18 Apr 19
San Gabriel Valley Tribune
LOS ANGELES — Every practice for five weeks, UCLA defensive linemen repeatedly ran through the same circuit of drills every morning. They smacked tackling dummies, high-stepped over cones and rushed at a grad assistant pretending to be a quarterback … then did it all over again the next day.
The Bruins, tied for the fewest sacks in the Pac-12 last year, hope the extra practice produces a much-needed pass rush.
“We weren’t great at that last year and it’s something we have to obviously improve upon,” head coach Chip Kelly said. “And it can’t always be scheme. … At certain times, you’re playing against really well-coached teams that know exactly what you’re bringing and then you’ve got to win one-on-one battles, and that’s what the game of football comes down to – who can win the one-on-ones?”
UCLA’s pass-rushing options are thin during spring practice. The team’s sacks leader from last year, Keisean Lucier-South, has not been at practice this month due to academic obligations. Kelly said the outside linebacker is still expected to return to the team by summer.
Lucier-South had four of UCLA’s Pac-12-low 15 sacks last season. Only four of the sacks were attributed to defensive linemen, with Osa Odighizuwa accounting for three of them. Odighizuwa, a redshirt junior, is the elder statesman on a defensive line mostly populated by promising young players like Otito Ogbonnia, Tyler Manoa and Atonio Mafi.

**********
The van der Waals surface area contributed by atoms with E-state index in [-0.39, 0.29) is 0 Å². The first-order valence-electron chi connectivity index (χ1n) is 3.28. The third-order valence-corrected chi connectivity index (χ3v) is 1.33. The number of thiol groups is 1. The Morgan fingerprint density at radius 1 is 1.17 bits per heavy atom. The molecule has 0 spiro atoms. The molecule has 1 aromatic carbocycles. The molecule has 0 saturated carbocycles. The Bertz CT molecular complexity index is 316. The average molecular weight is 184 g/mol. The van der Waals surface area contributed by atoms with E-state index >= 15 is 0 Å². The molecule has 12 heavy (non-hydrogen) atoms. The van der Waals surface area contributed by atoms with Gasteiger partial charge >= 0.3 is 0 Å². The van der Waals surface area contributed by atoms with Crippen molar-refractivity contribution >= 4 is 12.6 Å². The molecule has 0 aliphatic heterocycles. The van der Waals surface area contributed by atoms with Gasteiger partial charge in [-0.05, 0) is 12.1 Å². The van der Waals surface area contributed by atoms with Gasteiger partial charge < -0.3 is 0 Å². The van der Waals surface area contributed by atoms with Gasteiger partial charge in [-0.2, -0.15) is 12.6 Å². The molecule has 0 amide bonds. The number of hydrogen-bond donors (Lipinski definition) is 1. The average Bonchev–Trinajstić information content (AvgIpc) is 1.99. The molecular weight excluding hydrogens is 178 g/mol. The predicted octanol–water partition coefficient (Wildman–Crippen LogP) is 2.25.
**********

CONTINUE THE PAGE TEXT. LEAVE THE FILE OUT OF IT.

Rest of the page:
“He’s got an unbelievable work ethic and a great motor,” Kelly said of Odighizuwa. “So he kind of sets the tone from an effort standpoint for those guys and they all kind of follow his lead.”
Spoken like a true veteran, Odighizuwa said he was encouraged by the team’s pass rush improvement in practice, but is “never satisfied.”
“Coach talks about being obsessed with improvement,” Odighizuwa said.
Defensive line coach Vince Oghobaase and outside linebackers coach Jason Kaufusi regularly check in with players to ask what they feel they want to work on and how the coaches can help address perceived weaknesses. Learning and refining a variety of pass rush techniques have been high on the list of priorities.
“I feel like everything comes with practice,” outside linebacker/defensive end Odua Isibor said. “I feel like no pro has gotten to where they’ve gotten to without practice and building experience.”
For inspiration, Isibor studies film of Rams defensive tackle Aaron Donald, the two-time defending NFL Defensive Player of the Year who led the league in sacks last season. There is one particular move Isibor wants to adopt as his own. The redshirt sophomore doesn’t want to describe it in too much detail.
He’ll let his opponents know firsthand in the fall.
Up in the air
Kelly did not announce a definitive spring game format before practice Thursday, his last time meeting with reporters before Saturday’s spring finale.
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The head coach said he would meet with his assistants and the training staff to identify which players would be available for the last practice and plan accordingly based on injury numbers. UCLA had eight players seen in yellow jerseys during Thursday’s practice: offensive lineman Zach Cochrun, outside linebacker Elijah Wade, receivers Michael Ezeike, Ethan Fernea and Dymond Lee, linebacker Josh Woods, and defensive backs William Nimmo and Kenny Churchwell.
Last year, UCLA played a one-hour live scrimmage without live special teams. This year’s spring game will be televised on Pac-12 Networks at 11 a.m. Saturday.
Saturday’s practice features free admission with a suggested donation of two non-perishable food items per person to support the UCLA Community Food Closet.